Because children with ADHD often face problems with academic achievement and those diagnosed are often treated with medications that can improve standardized scores, Stephen Hinshaw, Ph.D., a professor of psychology at the University of California, Berkeley, and colleagues sought to investigate whether consequential accountability indirectly results in more ADHD diagnoses. For the study, the team analyzed data from the National Survey of Children’s Health on public school children aged 6 to 13 from 2003 to 2011.
From 2003 to 2007, public school children from low-income households residing in states first experiencing consequential accountability under NCLB showed an increase in adjusted ADHD diagnostic prevalence of 56% compared with an increase of 19% of demographically similar children residing in states that had consequential accountability prior to NCLB. This association did not continue from 2007 to 2011—a factor the authors suggest may be due to a greater short-term initial response to NCLB and the introduction of a different set of education incentives in 2009.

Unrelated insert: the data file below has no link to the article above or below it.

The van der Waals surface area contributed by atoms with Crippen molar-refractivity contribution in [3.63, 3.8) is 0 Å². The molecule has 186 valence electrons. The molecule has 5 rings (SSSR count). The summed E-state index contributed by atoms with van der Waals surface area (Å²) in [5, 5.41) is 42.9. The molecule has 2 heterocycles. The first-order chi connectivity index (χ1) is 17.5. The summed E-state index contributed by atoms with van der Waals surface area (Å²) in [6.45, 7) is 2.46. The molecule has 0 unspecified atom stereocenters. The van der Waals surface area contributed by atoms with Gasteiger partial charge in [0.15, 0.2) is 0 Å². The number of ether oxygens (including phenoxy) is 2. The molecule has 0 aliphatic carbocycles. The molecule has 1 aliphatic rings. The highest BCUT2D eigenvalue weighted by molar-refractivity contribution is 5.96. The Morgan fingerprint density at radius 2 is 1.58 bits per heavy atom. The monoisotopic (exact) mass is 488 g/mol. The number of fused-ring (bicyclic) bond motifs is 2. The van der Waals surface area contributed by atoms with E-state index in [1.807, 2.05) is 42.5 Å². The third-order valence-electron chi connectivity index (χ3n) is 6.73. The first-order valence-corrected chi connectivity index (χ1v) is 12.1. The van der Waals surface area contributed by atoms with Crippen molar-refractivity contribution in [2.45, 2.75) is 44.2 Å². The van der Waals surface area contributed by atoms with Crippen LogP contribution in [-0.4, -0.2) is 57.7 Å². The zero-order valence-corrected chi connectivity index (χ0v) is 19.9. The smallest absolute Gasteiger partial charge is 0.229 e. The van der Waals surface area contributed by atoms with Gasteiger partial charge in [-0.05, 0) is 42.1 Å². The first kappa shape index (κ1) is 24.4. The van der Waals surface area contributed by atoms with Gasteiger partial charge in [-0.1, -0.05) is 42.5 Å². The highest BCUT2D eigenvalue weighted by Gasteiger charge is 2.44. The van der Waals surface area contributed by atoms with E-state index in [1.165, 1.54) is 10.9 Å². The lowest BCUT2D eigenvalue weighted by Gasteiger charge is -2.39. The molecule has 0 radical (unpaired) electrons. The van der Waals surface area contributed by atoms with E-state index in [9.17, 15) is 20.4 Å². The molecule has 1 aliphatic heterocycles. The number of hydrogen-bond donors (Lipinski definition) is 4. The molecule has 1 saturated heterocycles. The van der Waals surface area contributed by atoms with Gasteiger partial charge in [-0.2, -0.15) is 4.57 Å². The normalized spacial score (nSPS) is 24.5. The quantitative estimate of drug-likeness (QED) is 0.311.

From 2003 to 2011, states with psychotropic drug–monitoring laws saw ADHD diagnostic prevalence decrease by 4% in contrast to the 23% increase in states without such laws.
“Future research should investigate whether children most affected by these policies are receiving appropriate diagnoses or are being overdiagnosed because of NCLB consequential accountability or underdiagnosed because of psychotropic medication laws,” the authors wrote.
For more on treating ADHD, see the Psychiatric News article “Pediatricians Urged to Adhere Better to ADHD Care Practices.”